Science and Technology
In no area of human inquiry is the importance of the public domain as obvious as in science, research and technology. “If I have seen further than others,” Newton famously observed, “it is because I have stood on the shoulders of giants.” And these giants, in most cases, were not ones zealously enforcing intellectual property rights over their work. Yet intellectual property also has a vital role to play in supporting expensive types of research that often would not be carried out but for the profit motive, and in providing the capital necessary to turn good ideas into goods that actually come to market. Recent years have seen a dramatic expansion in intellectual property rights over quite basic scientific discoveries, such as gene sequences, as well as an increased importance for intellectual property protections in academia. How is the Mertonian tradition of free scientific inquiry to be maintained and developed in such a world? Which of the new expansions will in fact encourage the commercializing of good ideas, and which will form a thicket of intellectual property rights in which scientific inquiry will be lost or delayed? Following the lead of Professor Jerome Reichman, a world-renowned expert in this area, the CSPD has made the role of the public domain in science and technology a particular area of interest. Here are some illustrative recent activities in the area.
Conferences and Meetings: Working with Paul Uhlir, Professor Reichman helped to organize the National Academy of Sciences Symposium on "The Role of Scientific and Technical Data in the Public Domain" in September, 2002. The symposium brought together leading experts and managers from the public and private sectors who are involved in the creation, dissemination, and use of scientific and technical information (STI) to discuss: (1) the role, value, and limits of making STI available in the public domain for research and education, (2) the various legal, economic, and technological pressures on the producers of public domain STI, and the potential effects of these pressures on research and education, (3) the existing and proposed approaches for preserving the STI in the public domain or for providing “open access” in the United States, and (4) other important issues in this area that may benefit from further analysis.
Database Studies: In a series of studies, including Database Protection at the Crossroads: Recent Developments and Their Impact on Science and Technology, 14 Berkeley Tech. L.J. 793 (1999) (with Paul F. Uhlir); Why Science Is Concerned About the Legal Protection of Databases, 1998 AAAS Yearbook on Sci. & Tech. Pol'y 291; Intellectual Property Rights in Data?, 50 Vand. L. Rev. 49 (1997) (with Pamela Samuelson); and The Trend Toward Strengthened Intellectual Property Rights: A Potential Threat to Public Good Uses of Scientific Data, in National Research Council, Bits of Power: Issues in Global Access to Scientific Data 132 (1997) (principal drafter), Professor Reichman has explored the new world of data protection and its impact on science.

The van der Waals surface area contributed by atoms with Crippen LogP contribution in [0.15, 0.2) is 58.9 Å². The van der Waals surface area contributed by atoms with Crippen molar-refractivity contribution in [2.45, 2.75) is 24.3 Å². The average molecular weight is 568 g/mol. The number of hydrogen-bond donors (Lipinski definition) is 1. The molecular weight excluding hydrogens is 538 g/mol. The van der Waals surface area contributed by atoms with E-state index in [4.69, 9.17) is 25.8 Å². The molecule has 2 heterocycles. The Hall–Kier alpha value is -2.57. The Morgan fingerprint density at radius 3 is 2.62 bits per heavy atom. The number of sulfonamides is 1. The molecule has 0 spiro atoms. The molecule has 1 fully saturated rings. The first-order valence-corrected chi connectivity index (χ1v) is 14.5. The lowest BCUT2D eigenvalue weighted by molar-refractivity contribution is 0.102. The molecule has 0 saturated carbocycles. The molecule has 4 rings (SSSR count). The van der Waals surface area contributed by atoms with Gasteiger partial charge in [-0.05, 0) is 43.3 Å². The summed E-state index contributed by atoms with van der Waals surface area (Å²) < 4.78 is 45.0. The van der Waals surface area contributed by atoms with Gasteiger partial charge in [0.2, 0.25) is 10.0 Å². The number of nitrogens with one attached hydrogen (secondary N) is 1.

Project to Reconstruct the Research Commons: In A Contractually Reconstructed Research Commons for Scientific Data in a Highly Protectionist Intellectual Property Environment, Professor Reichman and Paul Uhlir argue that, despite the fact that the system of scientific research is perhaps the main driving force behind international innovation and technical progress, it is complex, rarely charted and poorly understood. They try to map the various zones in the system of scientific innovation, and to explain the norms in each zone -- legal and social -- that facilitate data transfer while providing incentives for innovation. They then turn to the various challenges -- legal, technical and economic -- that recent and continuing transformations of intellectual property law have posed to the free flow of scientific data. They argue that the picture is a sobering one and that many of the more worrying changes have yet to make their full impact known. But their major claim is that if the existing reality and the recent changes to it are both complex and multi-faceted, the solutions to our problems must be complex also. In the final section of this paper, they offer a comprehensive set of responses, both public and private, which aim to preserve, reconstitute and even enlarge the commons of scientific data on which so much of our progress depends. Those responses build on, rather than attempting to outlaw, the technological characteristics of the new medium. Their hope is that digital technologies, contractual conditions and intellectual property reform can be made to work for, rather than against, the future of scientific research.